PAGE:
While a smart doorbell can be valuable for home security - not to mention avoiding sleazy salesmen and unwanted solicitors - there are a couple of pain points. You have to install it, sometimes you have to sign up for a subscription, and you usually have to choose between a smartphone and a dedicated screen.
Eques wants to eliminate those pain points with Veiu, its new smart doorbell and peephole which is currently looking for support on Kickstarter. The device itself is comprised of two parts, the actual doorbell that sits outside of your home and a 5-inch touchscreen on the other side, with the complete system sandwiching your front door. There's also a companion app for iOS and Android that'll allow you to do the things you're used to with a smart doorbell, like talk to people outside, see live video and take screenshots.
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Eques's first goal is to make a smart doorbell that's easy to install. Enya Hu, Eques COO, actually flags competitor Ring. "We find their installation is awful," she tells Wareable. "I bought one Ring and I just cannot install it."
Simple installation is one of the big goals behind the Veiu. The device slots right through your door's existing peephole, and Hu claims that anyone with a screwdriver can install one in about five minutes. However if you don't have a peephole already you'll have to drill one.
Hu tells us one of the defining visions behind the Veiu was the ability for anyone in the family to use it, from kids all the way up to the elderly. Because a lot of smart doorbells are built around the smartphone, it can be difficult for people inside the home without access to see or interact with people on the outside. This is the purpose for the touchscreen peephole inside your home. Anyone inside the house can go up and do anything the companion smart app can do. They can talk to the person outside, capture an image if something shady is going on, or view older saved footage.
That final feature is another pain point that Eques is hoping to solve with the Veiu. While the Veiu can connect to your smartphone and Wi-Fi, it's not reliant on an internet connection to function. It carries 2GB on on-board storage, expandable to 32GB, and a rechargeable battery with up to two months of life, so you can keep and view your footage if your internet cuts out. There is cloud storage available, which will keep your footage for 15 days, but there are no monthly subscriptions.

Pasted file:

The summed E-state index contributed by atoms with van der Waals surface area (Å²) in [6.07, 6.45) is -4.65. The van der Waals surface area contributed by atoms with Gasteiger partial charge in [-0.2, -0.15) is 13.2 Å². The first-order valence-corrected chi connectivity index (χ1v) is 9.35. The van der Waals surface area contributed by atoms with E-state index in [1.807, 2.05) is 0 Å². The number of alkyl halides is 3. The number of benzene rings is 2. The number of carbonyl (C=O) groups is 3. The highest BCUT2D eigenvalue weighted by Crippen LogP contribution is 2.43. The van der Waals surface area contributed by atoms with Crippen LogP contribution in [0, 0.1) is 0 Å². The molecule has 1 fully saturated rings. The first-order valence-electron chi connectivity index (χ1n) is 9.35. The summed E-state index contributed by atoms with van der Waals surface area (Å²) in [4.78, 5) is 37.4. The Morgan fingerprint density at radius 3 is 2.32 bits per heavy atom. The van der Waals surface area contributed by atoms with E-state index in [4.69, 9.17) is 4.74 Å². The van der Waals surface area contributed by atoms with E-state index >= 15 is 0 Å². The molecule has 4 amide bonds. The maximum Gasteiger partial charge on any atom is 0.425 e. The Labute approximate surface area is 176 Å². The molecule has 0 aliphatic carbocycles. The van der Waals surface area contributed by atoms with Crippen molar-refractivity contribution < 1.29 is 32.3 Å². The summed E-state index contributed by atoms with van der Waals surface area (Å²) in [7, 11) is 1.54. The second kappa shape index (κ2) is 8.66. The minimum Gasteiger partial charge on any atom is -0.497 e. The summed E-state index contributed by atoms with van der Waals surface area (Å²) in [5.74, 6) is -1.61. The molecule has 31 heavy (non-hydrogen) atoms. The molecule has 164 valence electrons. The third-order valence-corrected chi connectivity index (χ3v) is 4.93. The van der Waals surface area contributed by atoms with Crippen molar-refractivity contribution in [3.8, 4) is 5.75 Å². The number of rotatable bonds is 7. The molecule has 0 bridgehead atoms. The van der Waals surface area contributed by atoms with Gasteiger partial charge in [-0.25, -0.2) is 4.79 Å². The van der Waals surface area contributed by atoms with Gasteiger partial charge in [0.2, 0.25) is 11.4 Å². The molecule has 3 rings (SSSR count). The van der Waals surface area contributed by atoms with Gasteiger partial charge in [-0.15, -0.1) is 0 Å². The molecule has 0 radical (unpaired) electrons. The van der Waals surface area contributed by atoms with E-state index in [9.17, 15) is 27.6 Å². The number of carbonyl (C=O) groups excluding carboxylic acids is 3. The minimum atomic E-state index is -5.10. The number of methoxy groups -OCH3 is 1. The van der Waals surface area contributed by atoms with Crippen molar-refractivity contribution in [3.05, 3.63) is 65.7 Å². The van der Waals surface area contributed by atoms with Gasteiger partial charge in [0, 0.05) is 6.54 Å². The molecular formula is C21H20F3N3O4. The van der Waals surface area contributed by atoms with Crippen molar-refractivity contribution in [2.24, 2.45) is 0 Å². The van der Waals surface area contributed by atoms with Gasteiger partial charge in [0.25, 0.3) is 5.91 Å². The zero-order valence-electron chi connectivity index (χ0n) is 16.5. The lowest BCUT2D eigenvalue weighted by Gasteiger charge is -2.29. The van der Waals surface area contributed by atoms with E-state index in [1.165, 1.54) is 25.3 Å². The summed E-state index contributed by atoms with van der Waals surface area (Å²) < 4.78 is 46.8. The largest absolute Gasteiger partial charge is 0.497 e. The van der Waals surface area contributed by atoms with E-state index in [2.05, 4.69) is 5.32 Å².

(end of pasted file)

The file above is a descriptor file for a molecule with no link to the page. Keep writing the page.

Ah, the sweet nectar of this eternal question. Hu tells us that everything in regards to the Veiu is good to go - it's even been sending units out to people. The only thing the Kickstarter money is going to be used for is funding mass production that's set up and ready to go whenever the money is. At the time of writing, the Veiu has blown past its Kickstarter goal of $30,000, raising $90,000.
The one big question mark lingering over the Veiu, which has been asked by several Kickstarter backers already, is weatherproofing. Eques doesn't claim that the device is fully weatherproof, though Hu says the device has been installed at homes in Russia and Australia, two places with wildly different climates, and the company hasn't seen any complaints so far from either extreme cold or hot environments.
She also tells us the device is about as water resistant as an iPhone 6s. Namely, if there's some rain it'll be fine, but if you douse it with water it won't be. Data is the reason Eques can't yet call the Veiu waterproof. Hu says the company doesn't want to claim the product is waterproof until groups it invited to test the device's capabilities give them enough data to prove that claim.
On top of that, the device is a little pricey compared to competing smart doorbells, at $299, though Eques is quick to point out that the 5-inch touchscreen is the reason for that. Early bird Kickstarter backers, however, can nab the Veiu for $199.
If Eques can sort out the weatherproofing, it looks like it should be able to deliver a fairly robust smart doorbell that reduces the number of hassles in current smart doorbells while being easy to use for the entire family, from children to the elderly.
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